Trillium Book Awards Author Reading 2015

The Questionless Books Interview: Novelist and Blogger Chad Pelley

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The Questionless Books Interview: Novelist and Blogger Chad Pelley

In The Questionless Books Interview, I get a whole bunch of books people (from authors to editors to publishers to sales/publicity/production people, booksellers, designers, librarians, readers, etc) to "answer" a series of unspoken "questions". The results highlight a delightful mix of the opportunities and challenges facing our sector: from doom and gloom to sunshine and rainbows, and every irony in between.

Chad Pelley is a multi-award-winning writer from St. John’s, Newfoundland. His debut novel, Away from Everywhere, was a Coles bestseller, won the NLAC’s CBC Emerging Artist of the Year award, and was shortlisted for the for 2010 ReLit award, as well as the Canadian Authors Association Emerging Writer of the Year award. Chad facilitates a creative writing course at Memorial University, sits on the board of directors at the Writers’ Alliance of Newfoundland & Labrador, runs Salty Ink.com, and has written for a variety of publications, such as Quill & Quire, The Telegram and Atlantic Books Today.

Chad's Links:

Website
Chad's book
Twitter
On the Line Magazine

I am... Chad Pelley?

I am known to... write “depressing fiction” that I consider “honest writing.”

I do this in... my home office, that I’ve painted a shade of grey I thought might evoke poignant literary fiction.

I do this because... I feel like my fiction is a conversation am having with myself, that I couldn’t have with anyone else, or in any other way than playing God with fictional people.

I do this when I... should be outside enjoying a sunny day, like the rest of the world.

The way I do this is... painful. I live by the Wilde quote, “A Piece of writing is never finished, it is merely abandoned,” and I revise like Oscar’s shouting that every time I think my agent can start shopping me now.

At his/her core, a Writer is... a quixotic fool who is experiencing life so passionately there’s a need to wrap it up in words.

As opposed to an Author, who is... the above with more ambition, constraints, and royalty cheques.

A Writer is responsible for... every last twinge of mental anguish involved in being a writer: from the daunting blink of a cursor, to the sentence that won’t sound right, to the deer in the headlights moment at a festival panel or live on air.

As opposed to an Author, who is responsible for... trusting their agent, editor, and first readers.

At its core, Publishing is... the gentle collision of an ancient art with modern marketing.

As opposed to Editing, which is... like taking your work to a beauty parlour. And one that can give a bald man Bieber hair, when you find the right editor.

A Publisher should always... act like it’s a partnership.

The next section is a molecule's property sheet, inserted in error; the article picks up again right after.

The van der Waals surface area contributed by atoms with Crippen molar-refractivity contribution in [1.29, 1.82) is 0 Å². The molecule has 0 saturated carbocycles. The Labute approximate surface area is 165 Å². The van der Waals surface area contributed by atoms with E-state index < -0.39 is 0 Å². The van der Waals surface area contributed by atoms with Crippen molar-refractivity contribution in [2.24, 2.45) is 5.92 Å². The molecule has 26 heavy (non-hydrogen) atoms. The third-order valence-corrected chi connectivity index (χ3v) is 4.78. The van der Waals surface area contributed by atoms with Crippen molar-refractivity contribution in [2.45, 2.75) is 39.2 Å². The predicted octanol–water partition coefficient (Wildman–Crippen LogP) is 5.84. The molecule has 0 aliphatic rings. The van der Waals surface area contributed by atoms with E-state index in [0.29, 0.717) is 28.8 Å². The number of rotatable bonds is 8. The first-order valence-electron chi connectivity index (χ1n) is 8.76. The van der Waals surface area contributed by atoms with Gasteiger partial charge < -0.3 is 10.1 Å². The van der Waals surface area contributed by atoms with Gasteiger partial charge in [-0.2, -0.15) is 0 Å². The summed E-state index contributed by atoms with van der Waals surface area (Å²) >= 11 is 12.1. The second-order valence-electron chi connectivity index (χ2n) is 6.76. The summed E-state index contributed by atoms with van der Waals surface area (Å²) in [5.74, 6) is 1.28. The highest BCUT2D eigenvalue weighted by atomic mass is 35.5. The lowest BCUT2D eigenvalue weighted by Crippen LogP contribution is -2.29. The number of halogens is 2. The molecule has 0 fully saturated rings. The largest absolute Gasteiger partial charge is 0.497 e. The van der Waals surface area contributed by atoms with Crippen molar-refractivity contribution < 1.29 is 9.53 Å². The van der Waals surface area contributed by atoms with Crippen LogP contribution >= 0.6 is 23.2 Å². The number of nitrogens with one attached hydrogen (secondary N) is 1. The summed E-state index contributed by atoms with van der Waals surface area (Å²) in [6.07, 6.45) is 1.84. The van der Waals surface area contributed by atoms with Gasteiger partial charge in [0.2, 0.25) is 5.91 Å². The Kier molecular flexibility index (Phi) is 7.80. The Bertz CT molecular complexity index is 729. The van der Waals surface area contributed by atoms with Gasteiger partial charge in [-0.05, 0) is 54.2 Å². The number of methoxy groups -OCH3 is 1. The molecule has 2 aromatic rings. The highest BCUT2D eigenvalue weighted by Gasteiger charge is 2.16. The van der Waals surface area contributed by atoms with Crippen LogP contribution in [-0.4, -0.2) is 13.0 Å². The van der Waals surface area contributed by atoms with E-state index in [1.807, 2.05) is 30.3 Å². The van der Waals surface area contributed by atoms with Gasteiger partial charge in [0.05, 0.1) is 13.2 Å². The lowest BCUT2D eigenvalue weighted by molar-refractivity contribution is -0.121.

As opposed to an Editor, who should always... be the opposite of your flaws.

A Manuscript that's ready to be read by others is... in fact not ready to be seen by others, but you don’t know that until the minute it exchanges hands and every bad sentence in the book starts to flare, and you feel naked and unsightly.

As opposed to a Book that's ready to be ready by others, which is... going to haunt you for calling it a book instead of a work that’s still in progress.

A Manuscript should always... feel like the zit-faced teenager in a bad photos from the 80s, or it should feel like it is in that dream where its naked and all his flaws are showing.

As opposed to a Book, which should always... feel dapper and ready for the show; or at least be tip top enough that you can move on to the next project without feeling like there’s a run in its pantyhose or it’s got a bad tie on.

At its core, Bookselling is... an accelerated intellectual art in which one pairs personality with the right book, but is often butchered by most chain store employees who think everyone must love Dan Brown because everyone loves Dan Brown. (No offense to Dan Brown, whom I’ve never read, but who is always the suggested substitute for what they’re not stocking)

As opposed to Book Marketing, which is... also butchered. Every book is not the same, and deserves its own campaign. Book marketing is a bore these day, but it could be a blast..

The smallest unit of narrative is... is the blinking cursor or the thought you haven’t had time to get on paper.

The biggest reason to anticipate the future is... the dwindling attention span and free time of the modern reader.

The biggest reason to be scared of the future is... the eBook pirates might be more like thieves than all the well-articulated “fear not piracy” advocates believe.

In the future we will all... talk romantically of the print book.

At his/her core, a Reader is... 2 more dollars in my bank account, but also someone whose time and readership means more to me than 2 dollars.

However, the ideal reader is... yourself, as a reader, were you not the writer of that book.

The views expressed in the Writer-in-Residence blogs are those held by the authors and do not necessarily reflect the views of Open Book: Toronto.

Related item from our archives

George Murray

George Murray’s six books of poetry include The Rush to Here and The Hunter. His most recent books, Whiteout and Glimpse: Selected Aphorisms, are published by ECW Press. He is the editor of the popular literary website Bookninja.com.

Go to George Murray’s Author Page